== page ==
Finally, we always want to offer a high level of accuracy in our designs. For example, I worked on designing the ‘Sari’ emoji with my brother’s wife. She is from Sri Lanka and much more familiar with the different sari styles and can better precise the design than I could have alone. There is a certain level of accuracy that we try to bring to all of our icons while still keeping them playful."
How do you learn about the new emojis, and when do you begin designing them?
"Since we’re members of the Unicode Consortium, we’re always up to date with any new emoji that are in consideration. Once the next Unicode list is provided, we typically start right away, sometimes even if it’s not the finalized published list. We always want to have a jump start on designs to make sure any new Unicode approved emoji can be included in our next update, which typically means our designs are available before most other platforms."
How about existing emoji? How and when do you decide those need a new look?
"Since we update twice a year, and typically before the other platforms, it’s always easy to see when we’ve missed the mark on a new design. It could be small details, such as directional changes. The color of the ‘Bell Pepper’ is also one example. We made ours red at first but recently changed it to green to follow most other platforms for our v6.5 release. The second benefit of updating twice per year is that it’s always vividly apparent just how far our designs have come over the years, which means when we look at many of our older emoji versions, it is clear that we can always make them that much better!"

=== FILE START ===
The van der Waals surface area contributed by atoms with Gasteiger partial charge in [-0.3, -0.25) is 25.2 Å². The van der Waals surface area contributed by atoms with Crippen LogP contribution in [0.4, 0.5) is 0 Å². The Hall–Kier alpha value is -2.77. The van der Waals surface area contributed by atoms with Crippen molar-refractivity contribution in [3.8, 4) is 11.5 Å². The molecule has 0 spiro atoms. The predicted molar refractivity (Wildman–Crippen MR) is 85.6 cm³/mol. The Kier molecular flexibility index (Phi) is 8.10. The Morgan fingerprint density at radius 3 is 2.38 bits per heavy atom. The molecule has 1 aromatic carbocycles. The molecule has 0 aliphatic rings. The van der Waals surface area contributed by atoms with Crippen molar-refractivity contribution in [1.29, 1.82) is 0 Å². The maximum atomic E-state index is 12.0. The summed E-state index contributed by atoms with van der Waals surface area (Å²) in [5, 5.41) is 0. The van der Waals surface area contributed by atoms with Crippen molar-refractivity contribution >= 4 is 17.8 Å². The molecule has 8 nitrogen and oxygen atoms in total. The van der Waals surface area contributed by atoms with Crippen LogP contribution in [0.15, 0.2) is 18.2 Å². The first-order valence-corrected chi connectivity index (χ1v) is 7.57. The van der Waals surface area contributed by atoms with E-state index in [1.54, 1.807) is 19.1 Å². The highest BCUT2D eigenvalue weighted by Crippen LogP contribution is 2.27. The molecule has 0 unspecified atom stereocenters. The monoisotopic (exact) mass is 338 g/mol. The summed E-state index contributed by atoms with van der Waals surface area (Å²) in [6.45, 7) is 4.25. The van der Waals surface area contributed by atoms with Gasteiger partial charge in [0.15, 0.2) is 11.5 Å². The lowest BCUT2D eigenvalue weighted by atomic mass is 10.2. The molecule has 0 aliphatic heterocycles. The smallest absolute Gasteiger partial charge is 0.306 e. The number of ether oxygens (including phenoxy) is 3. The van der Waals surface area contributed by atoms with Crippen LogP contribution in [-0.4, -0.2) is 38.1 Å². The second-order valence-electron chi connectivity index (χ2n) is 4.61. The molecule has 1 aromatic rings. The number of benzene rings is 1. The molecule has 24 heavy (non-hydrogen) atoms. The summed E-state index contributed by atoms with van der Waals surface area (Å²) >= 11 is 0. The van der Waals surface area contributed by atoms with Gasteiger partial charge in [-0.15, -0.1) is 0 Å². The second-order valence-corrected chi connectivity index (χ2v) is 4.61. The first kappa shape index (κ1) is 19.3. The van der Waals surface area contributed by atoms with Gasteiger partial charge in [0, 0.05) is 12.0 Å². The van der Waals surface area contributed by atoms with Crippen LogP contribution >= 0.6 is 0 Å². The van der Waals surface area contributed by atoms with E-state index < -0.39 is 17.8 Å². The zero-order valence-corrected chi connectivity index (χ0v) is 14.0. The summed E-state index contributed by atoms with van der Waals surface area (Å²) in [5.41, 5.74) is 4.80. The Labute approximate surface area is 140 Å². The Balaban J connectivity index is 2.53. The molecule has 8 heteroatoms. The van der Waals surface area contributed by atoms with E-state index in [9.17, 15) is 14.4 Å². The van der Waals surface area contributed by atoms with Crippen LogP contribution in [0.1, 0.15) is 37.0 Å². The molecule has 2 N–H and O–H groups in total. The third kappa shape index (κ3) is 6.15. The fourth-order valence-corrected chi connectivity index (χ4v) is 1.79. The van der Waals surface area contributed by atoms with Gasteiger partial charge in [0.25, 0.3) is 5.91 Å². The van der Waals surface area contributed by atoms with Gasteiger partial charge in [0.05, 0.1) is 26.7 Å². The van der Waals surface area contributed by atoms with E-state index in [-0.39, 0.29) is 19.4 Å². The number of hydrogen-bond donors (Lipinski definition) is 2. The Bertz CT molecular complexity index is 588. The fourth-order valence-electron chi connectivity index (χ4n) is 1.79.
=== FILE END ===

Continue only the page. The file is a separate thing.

What has been the most challenging emoji to design?
"People are always hard, but for me it is, the ‘Dragon’/’Dragon Face’ by far! We came pretty close to having an update for this in v6.5 but decided to keep working on it. Hopefully, we can have a finalized version we’re 100% happy with for v7.0. A situation like this happens a lot during the design process. If we can’t get an emoji updated to a new design that we’re completely happy with, then we’ll keep working on it for a later update rather than releasing something we don’t believe in 100%."
What is your favorite emoji?